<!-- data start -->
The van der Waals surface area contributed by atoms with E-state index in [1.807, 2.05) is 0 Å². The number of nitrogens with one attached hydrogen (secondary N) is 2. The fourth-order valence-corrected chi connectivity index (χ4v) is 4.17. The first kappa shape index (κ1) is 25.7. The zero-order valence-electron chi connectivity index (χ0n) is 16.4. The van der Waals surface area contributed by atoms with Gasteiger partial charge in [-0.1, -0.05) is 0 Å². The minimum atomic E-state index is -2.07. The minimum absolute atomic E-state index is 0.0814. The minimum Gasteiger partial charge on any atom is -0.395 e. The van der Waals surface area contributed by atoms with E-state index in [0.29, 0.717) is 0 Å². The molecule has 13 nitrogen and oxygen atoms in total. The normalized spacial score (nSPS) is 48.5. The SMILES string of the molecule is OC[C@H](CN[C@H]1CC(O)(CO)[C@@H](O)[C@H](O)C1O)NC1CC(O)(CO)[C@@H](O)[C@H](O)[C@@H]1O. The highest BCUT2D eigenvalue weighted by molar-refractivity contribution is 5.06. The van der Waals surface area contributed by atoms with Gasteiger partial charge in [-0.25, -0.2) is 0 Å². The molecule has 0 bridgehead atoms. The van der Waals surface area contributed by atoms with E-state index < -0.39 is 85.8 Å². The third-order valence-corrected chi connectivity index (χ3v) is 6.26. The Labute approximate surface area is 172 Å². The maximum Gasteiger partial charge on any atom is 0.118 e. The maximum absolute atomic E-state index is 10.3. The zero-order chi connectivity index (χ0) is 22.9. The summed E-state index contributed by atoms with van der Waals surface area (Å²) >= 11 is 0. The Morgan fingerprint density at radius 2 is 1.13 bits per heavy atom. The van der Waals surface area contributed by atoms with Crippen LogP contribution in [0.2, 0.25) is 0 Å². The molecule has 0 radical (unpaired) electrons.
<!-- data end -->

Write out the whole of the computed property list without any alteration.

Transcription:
The van der Waals surface area contributed by atoms with E-state index in [1.807, 2.05) is 0 Å². The number of nitrogens with one attached hydrogen (secondary N) is 2. The fourth-order valence-corrected chi connectivity index (χ4v) is 4.17. The first kappa shape index (κ1) is 25.7. The zero-order valence-electron chi connectivity index (χ0n) is 16.4. The van der Waals surface area contributed by atoms with Gasteiger partial charge in [-0.1, -0.05) is 0 Å². The minimum atomic E-state index is -2.07. The minimum absolute atomic E-state index is 0.0814. The minimum Gasteiger partial charge on any atom is -0.395 e. The van der Waals surface area contributed by atoms with E-state index in [0.29, 0.717) is 0 Å². The molecule has 13 nitrogen and oxygen atoms in total. The normalized spacial score (nSPS) is 48.5. The SMILES string of the molecule is OC[C@H](CN[C@H]1CC(O)(CO)[C@@H](O)[C@H](O)C1O)NC1CC(O)(CO)[C@@H](O)[C@H](O)[C@@H]1O. The highest BCUT2D eigenvalue weighted by molar-refractivity contribution is 5.06. The van der Waals surface area contributed by atoms with Gasteiger partial charge in [-0.25, -0.2) is 0 Å². The molecule has 0 bridgehead atoms. The van der Waals surface area contributed by atoms with E-state index < -0.39 is 85.8 Å². The third-order valence-corrected chi connectivity index (χ3v) is 6.26. The Labute approximate surface area is 172 Å². The maximum Gasteiger partial charge on any atom is 0.118 e. The maximum absolute atomic E-state index is 10.3. The zero-order chi connectivity index (χ0) is 22.9. The summed E-state index contributed by atoms with van der Waals surface area (Å²) >= 11 is 0. The Morgan fingerprint density at radius 2 is 1.13 bits per heavy atom. The van der Waals surface area contributed by atoms with Crippen LogP contribution in [0.2, 0.25) is 0 Å². The molecule has 0 radical (unpaired) electrons.